Educational Television at UMass Amherst Signs Contract with Cinema Guild

AMHERST, Mass. - UMass Educational Television, an outreach project of the University of Massachusetts School of Education, has just signed a distribution agreement with Cinema Guild, one of America’s leading distributors of films and videos.

Cinema Guild will distribute UMass Educational Television’s "Fine Print" series, which features many of the University’s leading writers, poets, and journalists. Among those included in the series are Judaic studies professor Julius Lester; School of Education professor Sonia Nieto; UMass Magazine editor Patricia Wright; and English department professors Noy Holland, Martin Espada, John Edgar Wideman, Jay Neugeboren, Dara Wier, and James Tate.

The series will be distributed nationally and internationally to schools, colleges, and libraries, and also will be made available via television, theater, cable, and satellite. As a leader in the industry, Cinema Guild has already distributed scores of award-winning films and videos by leading producers at prestigious organizations, including the American Film Institute, the British Broadcasting Corporation, the National Film Board of Canada, and the United Nations.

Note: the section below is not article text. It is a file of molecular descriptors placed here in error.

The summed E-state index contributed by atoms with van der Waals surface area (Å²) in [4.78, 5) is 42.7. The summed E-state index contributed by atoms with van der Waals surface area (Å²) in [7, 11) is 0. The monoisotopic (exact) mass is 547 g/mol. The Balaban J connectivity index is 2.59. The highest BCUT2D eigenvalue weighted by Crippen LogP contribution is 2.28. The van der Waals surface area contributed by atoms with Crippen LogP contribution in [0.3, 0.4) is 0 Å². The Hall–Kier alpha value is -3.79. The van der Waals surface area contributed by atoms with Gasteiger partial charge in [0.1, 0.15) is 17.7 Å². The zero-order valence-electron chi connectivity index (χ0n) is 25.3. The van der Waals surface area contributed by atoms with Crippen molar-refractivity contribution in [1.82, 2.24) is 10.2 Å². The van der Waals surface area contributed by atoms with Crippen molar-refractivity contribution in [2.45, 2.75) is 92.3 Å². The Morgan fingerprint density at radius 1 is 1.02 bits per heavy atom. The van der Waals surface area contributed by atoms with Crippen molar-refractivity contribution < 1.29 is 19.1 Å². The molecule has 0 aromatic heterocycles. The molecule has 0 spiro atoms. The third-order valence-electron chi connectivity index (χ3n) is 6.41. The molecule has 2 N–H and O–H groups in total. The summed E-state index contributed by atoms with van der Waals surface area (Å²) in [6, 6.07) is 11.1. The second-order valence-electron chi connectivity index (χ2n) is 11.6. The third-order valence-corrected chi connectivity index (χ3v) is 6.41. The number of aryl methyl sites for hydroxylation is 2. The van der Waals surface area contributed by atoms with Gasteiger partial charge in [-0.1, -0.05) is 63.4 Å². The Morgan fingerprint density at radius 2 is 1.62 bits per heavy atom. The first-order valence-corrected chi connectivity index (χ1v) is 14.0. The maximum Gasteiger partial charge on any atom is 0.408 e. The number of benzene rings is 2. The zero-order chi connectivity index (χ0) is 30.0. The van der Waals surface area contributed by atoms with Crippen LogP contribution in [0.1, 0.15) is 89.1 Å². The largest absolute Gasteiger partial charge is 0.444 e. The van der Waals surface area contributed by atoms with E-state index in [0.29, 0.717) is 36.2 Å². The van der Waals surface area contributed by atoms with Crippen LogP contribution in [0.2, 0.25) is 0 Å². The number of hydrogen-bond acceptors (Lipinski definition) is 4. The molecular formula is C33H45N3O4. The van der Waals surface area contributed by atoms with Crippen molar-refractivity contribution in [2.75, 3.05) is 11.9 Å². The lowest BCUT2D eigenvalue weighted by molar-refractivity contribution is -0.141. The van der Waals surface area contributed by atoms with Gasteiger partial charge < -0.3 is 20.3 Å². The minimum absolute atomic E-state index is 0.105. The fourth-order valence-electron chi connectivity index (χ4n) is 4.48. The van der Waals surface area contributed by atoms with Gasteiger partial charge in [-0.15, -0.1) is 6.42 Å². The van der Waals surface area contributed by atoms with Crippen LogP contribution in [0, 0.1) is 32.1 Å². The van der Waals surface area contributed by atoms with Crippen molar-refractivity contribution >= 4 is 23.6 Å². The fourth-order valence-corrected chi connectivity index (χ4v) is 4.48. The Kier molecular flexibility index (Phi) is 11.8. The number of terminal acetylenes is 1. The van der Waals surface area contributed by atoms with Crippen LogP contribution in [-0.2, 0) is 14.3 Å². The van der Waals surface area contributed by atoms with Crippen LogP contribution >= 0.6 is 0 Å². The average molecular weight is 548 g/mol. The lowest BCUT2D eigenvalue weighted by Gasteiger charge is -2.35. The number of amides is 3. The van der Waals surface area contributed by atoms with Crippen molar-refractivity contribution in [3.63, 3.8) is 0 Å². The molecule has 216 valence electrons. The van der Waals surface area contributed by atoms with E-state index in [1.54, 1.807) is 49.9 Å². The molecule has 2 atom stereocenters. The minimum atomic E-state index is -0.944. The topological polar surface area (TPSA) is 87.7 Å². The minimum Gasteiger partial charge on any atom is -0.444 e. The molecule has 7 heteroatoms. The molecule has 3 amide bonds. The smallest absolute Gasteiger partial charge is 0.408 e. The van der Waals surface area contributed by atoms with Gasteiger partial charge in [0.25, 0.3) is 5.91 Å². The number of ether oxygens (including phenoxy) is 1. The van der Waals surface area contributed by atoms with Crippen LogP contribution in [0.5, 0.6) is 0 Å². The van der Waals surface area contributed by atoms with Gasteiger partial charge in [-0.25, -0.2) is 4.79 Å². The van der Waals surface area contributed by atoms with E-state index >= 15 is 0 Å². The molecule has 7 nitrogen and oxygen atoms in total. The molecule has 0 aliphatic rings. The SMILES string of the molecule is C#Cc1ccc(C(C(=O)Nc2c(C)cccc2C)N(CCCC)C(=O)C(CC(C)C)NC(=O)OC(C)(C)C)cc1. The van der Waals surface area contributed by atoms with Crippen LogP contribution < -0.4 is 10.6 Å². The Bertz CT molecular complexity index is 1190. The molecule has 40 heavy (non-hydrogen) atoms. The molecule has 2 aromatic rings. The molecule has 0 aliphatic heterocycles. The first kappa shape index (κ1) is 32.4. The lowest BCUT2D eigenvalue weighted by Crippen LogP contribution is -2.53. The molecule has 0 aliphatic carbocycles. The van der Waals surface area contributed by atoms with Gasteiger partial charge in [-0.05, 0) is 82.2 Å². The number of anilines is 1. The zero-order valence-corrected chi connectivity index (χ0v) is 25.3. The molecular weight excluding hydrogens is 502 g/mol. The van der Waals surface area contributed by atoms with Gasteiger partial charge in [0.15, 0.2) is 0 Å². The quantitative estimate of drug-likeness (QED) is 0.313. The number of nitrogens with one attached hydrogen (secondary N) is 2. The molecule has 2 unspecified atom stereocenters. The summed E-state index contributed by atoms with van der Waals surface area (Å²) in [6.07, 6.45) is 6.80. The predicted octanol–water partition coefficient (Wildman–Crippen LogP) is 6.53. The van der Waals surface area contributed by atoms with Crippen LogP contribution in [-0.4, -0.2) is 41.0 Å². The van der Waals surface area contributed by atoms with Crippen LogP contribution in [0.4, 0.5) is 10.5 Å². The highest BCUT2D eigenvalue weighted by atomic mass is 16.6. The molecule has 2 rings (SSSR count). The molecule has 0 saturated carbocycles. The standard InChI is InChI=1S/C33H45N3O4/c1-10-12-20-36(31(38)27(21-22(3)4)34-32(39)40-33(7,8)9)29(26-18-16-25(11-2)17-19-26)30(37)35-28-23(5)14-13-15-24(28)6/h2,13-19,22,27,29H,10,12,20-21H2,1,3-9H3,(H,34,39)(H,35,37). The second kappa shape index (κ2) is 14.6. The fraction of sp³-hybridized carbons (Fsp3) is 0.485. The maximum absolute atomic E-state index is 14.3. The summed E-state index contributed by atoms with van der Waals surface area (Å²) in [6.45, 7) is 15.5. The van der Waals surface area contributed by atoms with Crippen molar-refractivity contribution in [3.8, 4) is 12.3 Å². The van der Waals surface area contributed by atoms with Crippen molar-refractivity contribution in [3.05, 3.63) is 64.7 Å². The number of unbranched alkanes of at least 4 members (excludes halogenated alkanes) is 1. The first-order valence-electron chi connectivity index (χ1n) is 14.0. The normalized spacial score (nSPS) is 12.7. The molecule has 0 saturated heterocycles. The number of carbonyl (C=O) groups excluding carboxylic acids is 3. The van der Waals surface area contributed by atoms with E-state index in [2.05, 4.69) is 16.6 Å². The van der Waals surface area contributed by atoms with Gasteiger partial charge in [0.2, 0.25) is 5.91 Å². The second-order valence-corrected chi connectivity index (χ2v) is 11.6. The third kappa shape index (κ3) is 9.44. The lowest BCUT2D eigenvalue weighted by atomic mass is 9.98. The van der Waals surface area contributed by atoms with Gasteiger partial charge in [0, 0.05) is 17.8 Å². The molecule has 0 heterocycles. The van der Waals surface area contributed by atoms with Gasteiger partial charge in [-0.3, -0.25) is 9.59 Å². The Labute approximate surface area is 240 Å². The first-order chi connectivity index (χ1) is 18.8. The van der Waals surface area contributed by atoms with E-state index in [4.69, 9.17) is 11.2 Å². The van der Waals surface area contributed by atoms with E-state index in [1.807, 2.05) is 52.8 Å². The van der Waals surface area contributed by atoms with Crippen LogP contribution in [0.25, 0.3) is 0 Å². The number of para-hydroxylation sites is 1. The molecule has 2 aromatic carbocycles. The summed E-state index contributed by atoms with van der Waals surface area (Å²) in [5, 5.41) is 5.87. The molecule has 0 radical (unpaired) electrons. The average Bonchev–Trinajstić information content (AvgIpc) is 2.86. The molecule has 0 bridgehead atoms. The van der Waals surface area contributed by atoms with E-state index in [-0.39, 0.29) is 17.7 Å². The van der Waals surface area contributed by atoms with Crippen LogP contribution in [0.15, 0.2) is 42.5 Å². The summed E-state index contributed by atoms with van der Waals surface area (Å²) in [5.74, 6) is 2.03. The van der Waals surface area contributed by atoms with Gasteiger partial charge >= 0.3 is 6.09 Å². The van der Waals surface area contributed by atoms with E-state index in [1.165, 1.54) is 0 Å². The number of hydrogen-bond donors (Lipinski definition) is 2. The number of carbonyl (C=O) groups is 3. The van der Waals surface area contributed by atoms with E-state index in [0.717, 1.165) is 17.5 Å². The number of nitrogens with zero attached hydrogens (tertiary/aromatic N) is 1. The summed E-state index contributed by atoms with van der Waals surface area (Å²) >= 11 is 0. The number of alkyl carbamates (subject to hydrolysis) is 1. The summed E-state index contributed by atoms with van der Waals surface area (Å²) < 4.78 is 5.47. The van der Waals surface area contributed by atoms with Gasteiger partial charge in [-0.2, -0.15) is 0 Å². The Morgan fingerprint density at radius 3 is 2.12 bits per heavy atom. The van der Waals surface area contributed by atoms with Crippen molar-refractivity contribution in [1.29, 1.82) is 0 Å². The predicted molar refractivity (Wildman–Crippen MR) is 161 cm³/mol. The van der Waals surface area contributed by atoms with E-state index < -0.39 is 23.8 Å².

"This is a very exciting venture for us," says School of Education professor Liane Brandon, co-director of UMass Educational Television. "UMass is home to some of the finest writers in the country, and the School of Education is thrilled to be able to help bring them to such a large audience."

The format of the "Fine Print" series not only allows the writers to read from their work, but to speak in great detail about their experiences as writers, Brandon says. Speaking directly to the camera, they talk candidly about a variety of topics, including why they write, how they got started, how they react to editors and critics, and the joys and struggles of being a writer.

"Many of the writers profiled have told us how much they enjoyed this television experience," says series co-producer Scott Perry. "They appreciated the freedom to explore ideas not often covered in a typical interview format."

In the segment about James Tate for instance, the Pulitzer Prize-winner discusses whether suffering is essential to the experience of being a poet. And, in the interview with John Edgar Wideman, the two-time PEN/Faulkner Award-winner, and MacArthur Foundation "genius" grant recipient discusses how storytelling and the oral tradition in his family influenced his later life as a writer.

NOTE: For further information contact Liane Brandon at 413/545-0135.